Ammonia is classified as a hazardous chemical, so the federal government has mandated that it be subject to Occupational Safety and Health Administration's (OSHA) Process Safety Management Rules (PSM) as well as the EPA’s Risk Management Program Rules (RPM). That simply means businesses have to comply with the programs’ rules and maintain the proper paperwork to satisfy the feds when they show up.
Confined Space Entry
Because commercial refrigeration units are closed-loop systems, workers in the food industry are not typically exposed to ammonia on an on-going basis. Outside of an accidental release of ammonia, the potential for exposure to high concentrations of ammonia is greatest during confined space entry.
According to OSHA, a confined space consists of three elements: the space is large enough for an employee to enter and perform work; it has limited or restricted means for entry or exit; and it is not designed for continuous occupancy. Although not every confined space is hazardous, more than a thousand workers have died in confined spaces in the past decade. The introduction of drones and robotic technology to CSE promises to reduce that number in future decades, but for now, confined space entry continues to be a necessary aspect of industrial operations.
In the food industry, OSHA protocols dictate inspecting and maintaining the integrity of ammonia refrigeration units and that often calls for workers to enter confined spaces. Technically speaking, the moment a worker breaks the plane of an opening, he or she has in fact entered a confined space, and when ammonia is involved, workers should assume that confined space presents a hazardous environment.
Equipping Employees for Safety
Given ammonia’s potential dangers, it is imperative that employees be well-prepared and properly equipped when working around the chemical. Preparation should entail a comprehensive safety management plan as well as a thorough emergency response plan. (Countless accidents and injuries occur during rescue efforts, not just the initial Confined Space Entry.)
Both plans should include the use of gas detection devices and personal protective equipment (PPE). In the event of a leak or CSE procedure, it would be a mistake to assume that ammonia’s distinct odor would serve as an adequate warning signal. Those who regularly work around ammonia can experience olfactory fatigue, or desensitization, making ammonia’s sharp odor nearly impossible to detect.
A fixed gas detection device can accurately measure the concentrations of ammonia at a specific location and can quickly alert workers of changes in air quality. When paired with a controller, devices can even be programmed to automatically shut down operations if air quality reaches dangerous levels. Dräger’s Polytron® Series of fixed gas detection devices along with the company’s REGARD 7000 controller is one such solution.
Portable gas detection devices can be used to measure various toxic gases and vapors in various spots around a plant or facility. Some portable gas detectors are similar to test tubes — these convenient and reliable tubes use a manual or automatic pump to collect air samples. Measurement results can easily be read by observing color changes on a scale printed on the tube.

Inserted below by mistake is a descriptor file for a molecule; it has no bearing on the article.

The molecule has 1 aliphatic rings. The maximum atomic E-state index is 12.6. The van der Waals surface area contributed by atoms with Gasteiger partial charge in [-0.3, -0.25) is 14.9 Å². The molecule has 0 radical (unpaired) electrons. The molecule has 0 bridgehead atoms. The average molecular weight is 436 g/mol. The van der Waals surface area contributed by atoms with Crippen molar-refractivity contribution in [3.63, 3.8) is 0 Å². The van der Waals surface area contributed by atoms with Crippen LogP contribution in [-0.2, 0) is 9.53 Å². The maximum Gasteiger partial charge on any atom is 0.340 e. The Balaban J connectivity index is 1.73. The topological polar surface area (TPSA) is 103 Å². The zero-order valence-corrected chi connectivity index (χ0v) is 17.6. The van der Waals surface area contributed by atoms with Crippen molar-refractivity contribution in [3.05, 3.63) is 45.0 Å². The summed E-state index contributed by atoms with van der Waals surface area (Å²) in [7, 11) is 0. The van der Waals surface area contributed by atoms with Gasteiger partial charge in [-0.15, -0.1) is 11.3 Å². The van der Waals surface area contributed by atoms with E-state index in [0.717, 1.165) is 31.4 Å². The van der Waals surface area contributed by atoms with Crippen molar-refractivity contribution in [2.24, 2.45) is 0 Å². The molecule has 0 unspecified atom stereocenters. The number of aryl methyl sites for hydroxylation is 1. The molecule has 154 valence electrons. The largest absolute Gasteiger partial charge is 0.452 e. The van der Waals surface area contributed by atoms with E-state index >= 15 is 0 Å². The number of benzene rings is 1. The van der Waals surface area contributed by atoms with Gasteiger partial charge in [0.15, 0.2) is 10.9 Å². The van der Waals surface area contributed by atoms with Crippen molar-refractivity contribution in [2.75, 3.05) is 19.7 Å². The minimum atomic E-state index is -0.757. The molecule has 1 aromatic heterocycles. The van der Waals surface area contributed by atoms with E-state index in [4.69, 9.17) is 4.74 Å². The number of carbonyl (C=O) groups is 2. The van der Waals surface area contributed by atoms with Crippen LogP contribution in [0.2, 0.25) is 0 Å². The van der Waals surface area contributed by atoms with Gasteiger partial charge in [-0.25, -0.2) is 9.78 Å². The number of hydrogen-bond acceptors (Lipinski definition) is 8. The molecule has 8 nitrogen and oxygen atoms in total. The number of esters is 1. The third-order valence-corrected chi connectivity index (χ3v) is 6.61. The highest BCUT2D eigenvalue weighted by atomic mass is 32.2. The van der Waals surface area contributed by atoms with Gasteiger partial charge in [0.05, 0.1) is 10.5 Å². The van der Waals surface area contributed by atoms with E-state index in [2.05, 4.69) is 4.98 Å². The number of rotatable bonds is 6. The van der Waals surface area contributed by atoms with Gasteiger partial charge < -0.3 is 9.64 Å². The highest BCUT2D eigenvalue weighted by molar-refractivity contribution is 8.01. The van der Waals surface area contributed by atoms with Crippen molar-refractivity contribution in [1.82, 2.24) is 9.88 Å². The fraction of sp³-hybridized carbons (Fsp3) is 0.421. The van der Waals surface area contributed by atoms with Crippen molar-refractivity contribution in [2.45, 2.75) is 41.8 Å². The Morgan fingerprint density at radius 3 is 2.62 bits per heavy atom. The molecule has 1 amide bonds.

Other more sophisticated portable devices are designed solely for the detection of ammonia. If this particular detector senses hazardous concentrations of ammonia, it sets off audible, visual, and vibration alarms. The Pac 8000 can also withstand extreme conditions, including temperatures as low as -40 degrees Celsius/Fahrenheit and pressures as high as 1,300 mbar.
While detection devices are essential for monitoring conditions and signaling warnings, in the event of an incident, it is a worker’s PPE that helps protect them from serious injury. Because ammonia reacts to moisture, it is important for workers to protect the eyes, nose and mouth from contact. In some cases, goggles and a face shield can be used, while a full-face respirator may be warranted for riskier applications. Never wear contact lenses when handling ammonia — they can trap the gas and the contacts will freeze to the eye.
More intensive applications may call for a Self Contained Breathing Apparatus (SCBA). These robust, high-performing devices are light, easy to wear and provide workers access to a safe, clean supply of air. There are numerous SCBA products on the market, each with their own unique features and benefits. Some are designed for comfort and ease of use, while other designs are more appropriate for CSE or emergency response. As hydrochlorofluorocarbons continue to be phased out, the use of ammonia as a refrigerant in food processing and production can be expected to increase. For facility managers, ammonia need not be scary — its benefits far outweigh its risks. The key to safety is simple and straight forward. First, ensure crews are knowledgeable and well-trained in handling the chemical. Then, have their backs with proven gas detection technologies — fixed and portable gas detection devices. And lastly, equip them with the proper personal protective equipment.